Are you eating enough protein? Protein is an important macro-nutrient and it can be difficult to know just how much you need each day to hit your health goals. Keep reading to learn more about why protein is so important, how to calculate your specific needs, and get some tips and tricks to make sure you are getting enough protein every day!
Proteins are macro-nutrients, along with fat and carbohydrates, and are made up of amino acids, which are known as “building blocks”. This is because there are 20 different amino acids that link together in different ways to build new proteins, which build tissues, muscles and bones, as well as other bodily proteins including things like enzymes and hormones. Our bodies can also use amino acids as an energy source.
There are two types of amino acids- essential and non-essential. There are 9 essential amino acids that cannot be made in your body, which means you will need to eat enough of these from dietary protein to make sure your body can function properly. The other 11 amino acids can be made in your body; however, they are still found in dietary proteins and are beneficial when consumed.
Benefits of Protein
Protein is most often known for its muscle building capabilities. However, it can do so much more than that! Many high protein foods also include beneficial nutrients B vitamins, iron, and calcium that support many other processes in the body. Eating a high protein diet can also promote better meal satiety, boost metabolic rate and even promote better bone health and blood pressure.
1. Muscle Building and Maintenance
As mentioned above, protein is made up of amino acids. Amino acids are the building block of many tissues, including muscles. By eating enough protein in our diets, we are able to maintain muscle mass as well as gain muscle with strength training. Therefore, if you live an active lifestyle or engage in strength training, you will need to make sure you are eating an adequate amount of protein to support muscle growth. It’s also important to keep in mind that eating a high protein diet may help prevent muscle loss during weight loss (1).
2. Meal Satiety
Research shows that having a higher protein diet can help increase feelings of fullness and decrease feelings of hunger. Not eating enough protein throughout the day can cause many people to struggle to make it through the day between meals. By incorporating more protein into your breakfast, lunch, dinner, and snacks, you can stay more satisfied without having to overeat at meals or graze all day long. This also aids with weight loss and weight maintenance.
3. Bone Health
For some reason, many believe protein is bad for bone health. This myth is based on a theory that animal protein will increase that acid load in the body and lead to low calcium content in bones. However, this is not true. Research shows that all protein, whether animal or plant based, is beneficial for bone health because it reduces the risk for osteoporosis by maintaining bone density with age (2).
4. Metabolic Boosting
When we eat, we increase our metabolic rate to digest our food. This process is called the “thermic effect of food (TEF).” When compared to carbohydrates and fats, protein has a very high TEF, meaning it boosts metabolism and burns more calories when digesting than any other macronutrient. By eating more protein, our metabolism can work harder, which supports weight loss and healthy metabolic function.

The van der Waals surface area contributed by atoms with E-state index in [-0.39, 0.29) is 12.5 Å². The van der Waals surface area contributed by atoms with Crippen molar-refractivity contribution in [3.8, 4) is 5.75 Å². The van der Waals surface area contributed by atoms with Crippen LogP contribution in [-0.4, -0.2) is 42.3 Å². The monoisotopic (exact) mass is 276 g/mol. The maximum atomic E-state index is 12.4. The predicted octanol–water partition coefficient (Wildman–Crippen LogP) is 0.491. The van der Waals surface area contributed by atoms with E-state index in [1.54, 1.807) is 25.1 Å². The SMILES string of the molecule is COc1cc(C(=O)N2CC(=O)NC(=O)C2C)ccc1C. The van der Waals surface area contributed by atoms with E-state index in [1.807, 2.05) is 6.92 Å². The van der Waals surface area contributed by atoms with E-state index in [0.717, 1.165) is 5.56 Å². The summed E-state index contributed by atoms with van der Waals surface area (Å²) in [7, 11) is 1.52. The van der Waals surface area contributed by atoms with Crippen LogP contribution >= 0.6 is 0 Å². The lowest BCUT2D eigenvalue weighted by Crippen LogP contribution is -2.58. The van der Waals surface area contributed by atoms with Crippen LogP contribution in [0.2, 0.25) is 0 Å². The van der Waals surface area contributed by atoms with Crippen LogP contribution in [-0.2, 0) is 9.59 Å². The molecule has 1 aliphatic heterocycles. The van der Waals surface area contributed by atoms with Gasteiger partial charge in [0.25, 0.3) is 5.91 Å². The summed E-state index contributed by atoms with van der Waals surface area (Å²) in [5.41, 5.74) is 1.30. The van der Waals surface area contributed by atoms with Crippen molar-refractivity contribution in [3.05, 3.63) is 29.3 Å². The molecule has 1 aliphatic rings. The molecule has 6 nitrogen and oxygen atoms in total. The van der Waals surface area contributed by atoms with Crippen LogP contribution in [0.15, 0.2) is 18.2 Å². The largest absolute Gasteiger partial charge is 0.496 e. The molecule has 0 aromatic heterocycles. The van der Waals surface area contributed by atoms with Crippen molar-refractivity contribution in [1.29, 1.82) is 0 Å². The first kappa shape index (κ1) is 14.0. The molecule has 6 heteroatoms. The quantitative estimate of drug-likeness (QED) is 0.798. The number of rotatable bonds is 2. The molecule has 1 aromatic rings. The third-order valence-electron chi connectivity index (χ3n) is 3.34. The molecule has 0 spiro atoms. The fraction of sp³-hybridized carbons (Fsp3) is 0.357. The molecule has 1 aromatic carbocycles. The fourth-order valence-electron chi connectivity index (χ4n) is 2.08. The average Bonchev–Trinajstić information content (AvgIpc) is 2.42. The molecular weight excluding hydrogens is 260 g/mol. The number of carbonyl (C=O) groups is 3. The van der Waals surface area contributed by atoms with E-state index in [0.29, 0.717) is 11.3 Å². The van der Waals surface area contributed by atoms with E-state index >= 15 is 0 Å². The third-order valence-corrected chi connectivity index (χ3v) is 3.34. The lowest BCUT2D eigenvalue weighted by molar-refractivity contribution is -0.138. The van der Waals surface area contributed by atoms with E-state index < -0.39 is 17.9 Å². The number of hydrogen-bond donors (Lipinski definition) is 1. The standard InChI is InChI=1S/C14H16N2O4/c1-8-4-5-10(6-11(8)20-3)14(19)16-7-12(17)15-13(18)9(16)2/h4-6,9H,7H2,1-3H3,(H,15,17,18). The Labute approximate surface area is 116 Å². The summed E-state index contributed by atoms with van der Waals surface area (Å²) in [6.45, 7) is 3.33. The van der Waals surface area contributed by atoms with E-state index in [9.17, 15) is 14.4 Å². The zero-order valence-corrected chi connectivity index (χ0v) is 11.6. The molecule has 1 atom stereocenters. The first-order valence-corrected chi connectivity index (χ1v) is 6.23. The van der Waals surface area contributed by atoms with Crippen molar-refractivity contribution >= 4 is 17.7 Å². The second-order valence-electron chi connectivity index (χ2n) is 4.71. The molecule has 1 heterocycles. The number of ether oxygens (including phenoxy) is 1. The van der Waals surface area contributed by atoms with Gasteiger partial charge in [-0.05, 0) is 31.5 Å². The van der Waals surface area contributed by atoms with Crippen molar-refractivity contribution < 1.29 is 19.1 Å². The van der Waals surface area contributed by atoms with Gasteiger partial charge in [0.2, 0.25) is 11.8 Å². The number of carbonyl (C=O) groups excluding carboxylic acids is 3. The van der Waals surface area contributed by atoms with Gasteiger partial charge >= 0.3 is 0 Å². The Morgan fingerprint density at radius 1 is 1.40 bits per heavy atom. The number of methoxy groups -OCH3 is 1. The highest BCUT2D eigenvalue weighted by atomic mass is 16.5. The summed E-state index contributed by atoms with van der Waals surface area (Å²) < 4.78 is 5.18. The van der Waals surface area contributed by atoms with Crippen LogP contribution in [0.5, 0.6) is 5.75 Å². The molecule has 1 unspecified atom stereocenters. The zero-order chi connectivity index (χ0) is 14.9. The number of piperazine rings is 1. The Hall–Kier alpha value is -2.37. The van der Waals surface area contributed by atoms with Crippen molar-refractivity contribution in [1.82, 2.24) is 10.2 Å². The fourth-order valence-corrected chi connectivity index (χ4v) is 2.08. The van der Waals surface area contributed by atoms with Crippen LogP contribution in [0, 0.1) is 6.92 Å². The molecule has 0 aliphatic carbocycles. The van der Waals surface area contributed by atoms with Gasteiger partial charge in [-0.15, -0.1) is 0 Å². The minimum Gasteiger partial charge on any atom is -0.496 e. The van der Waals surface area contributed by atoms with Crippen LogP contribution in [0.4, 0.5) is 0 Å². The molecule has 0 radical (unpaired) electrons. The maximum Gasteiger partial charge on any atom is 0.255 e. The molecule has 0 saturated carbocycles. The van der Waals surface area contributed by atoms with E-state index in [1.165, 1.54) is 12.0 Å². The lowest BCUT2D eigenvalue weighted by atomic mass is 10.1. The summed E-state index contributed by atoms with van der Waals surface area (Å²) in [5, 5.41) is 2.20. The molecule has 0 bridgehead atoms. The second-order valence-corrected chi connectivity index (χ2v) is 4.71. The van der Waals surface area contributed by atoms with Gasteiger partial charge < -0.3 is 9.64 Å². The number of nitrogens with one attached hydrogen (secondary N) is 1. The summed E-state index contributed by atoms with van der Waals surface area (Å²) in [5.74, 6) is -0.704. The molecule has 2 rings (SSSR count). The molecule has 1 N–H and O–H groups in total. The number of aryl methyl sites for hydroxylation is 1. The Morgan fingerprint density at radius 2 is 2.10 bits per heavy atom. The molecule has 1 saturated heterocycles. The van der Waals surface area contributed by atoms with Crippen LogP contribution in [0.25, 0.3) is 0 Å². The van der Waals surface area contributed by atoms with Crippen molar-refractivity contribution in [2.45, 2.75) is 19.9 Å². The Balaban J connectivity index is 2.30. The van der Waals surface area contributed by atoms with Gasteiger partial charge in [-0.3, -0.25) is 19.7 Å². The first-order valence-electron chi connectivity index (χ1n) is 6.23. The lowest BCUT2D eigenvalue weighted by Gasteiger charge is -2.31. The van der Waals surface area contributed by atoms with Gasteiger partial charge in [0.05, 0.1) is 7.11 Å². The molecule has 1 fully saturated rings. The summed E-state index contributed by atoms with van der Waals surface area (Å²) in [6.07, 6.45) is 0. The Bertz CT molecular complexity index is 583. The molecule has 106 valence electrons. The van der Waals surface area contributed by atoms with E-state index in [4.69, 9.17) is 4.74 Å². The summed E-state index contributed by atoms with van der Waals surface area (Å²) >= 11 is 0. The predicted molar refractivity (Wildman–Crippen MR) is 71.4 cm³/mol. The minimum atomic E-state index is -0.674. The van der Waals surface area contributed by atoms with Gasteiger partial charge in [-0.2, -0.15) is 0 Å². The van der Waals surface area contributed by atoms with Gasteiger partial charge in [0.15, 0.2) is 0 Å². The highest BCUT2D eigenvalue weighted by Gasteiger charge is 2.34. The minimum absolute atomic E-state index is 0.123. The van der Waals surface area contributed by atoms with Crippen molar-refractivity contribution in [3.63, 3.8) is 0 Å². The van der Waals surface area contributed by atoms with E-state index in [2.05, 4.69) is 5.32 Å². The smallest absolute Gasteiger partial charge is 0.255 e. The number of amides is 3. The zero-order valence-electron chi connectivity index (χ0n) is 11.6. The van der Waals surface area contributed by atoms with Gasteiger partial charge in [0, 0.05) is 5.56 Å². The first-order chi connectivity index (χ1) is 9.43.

5. Reducing Blood Pressure
Research shows diets high in protein, especially from plant sources, have the ability to reduce both systolic and diastolic blood pressure (3). High blood pressure can cause serious issues such as heart attack, stroke, heart disease, or chronic kidney disease, therefore it’s important to make sure you are eating an all-around healthy diet, including moderate protein, to help prevent this.
6. Wound Repair
Protein is an important nutrient when it comes to wound repair. This is because amino acids in protein are used to build every tissue in the body, including the skin! Eating adequate protein can help repair wounds from small scrapes to large gashes. This is especially important as we age or for those that are very active to quickly heal wounds and avoid infections.
7. Immune Strength
Speaking of infections, did you know eating more protein can support a healthy immune system? Once again, amino acids are used to build the proteins called antibodies that make up your immune system, so when we don’t have enough protein, our immune system can weaken. Antibodies are important to fight off viruses, bacteria, and other harmful substances that can negatively affect us, so make sure you are keeping up the protein to keep your body healthy.
Every Body’s Different
Each person’s daily protein requirements (and total nutrient requirements for that matter) are different. The amount of protein we need on a daily basis is reliant on many factors, including overall average energy intake, current body composition, health goals, physical activity level.
The minimum protein requirement set by the Academy of Nutrition and Dietetics is 0.36 grams of protein per pound (0.8 grams per kilogram) of body weight (4). This value is recommended to maintain basic nutritional requirements, but eating more protein, up to a certain point, can be beneficial depending on your personal needs. For example, people who are very active, or those whose goal it is to build more muscle, should try to consume more protein. Some sources suggest consuming between 0.8 to 0.9 g/lb (1.8 to 2 g/kg) for those who are highly active (5).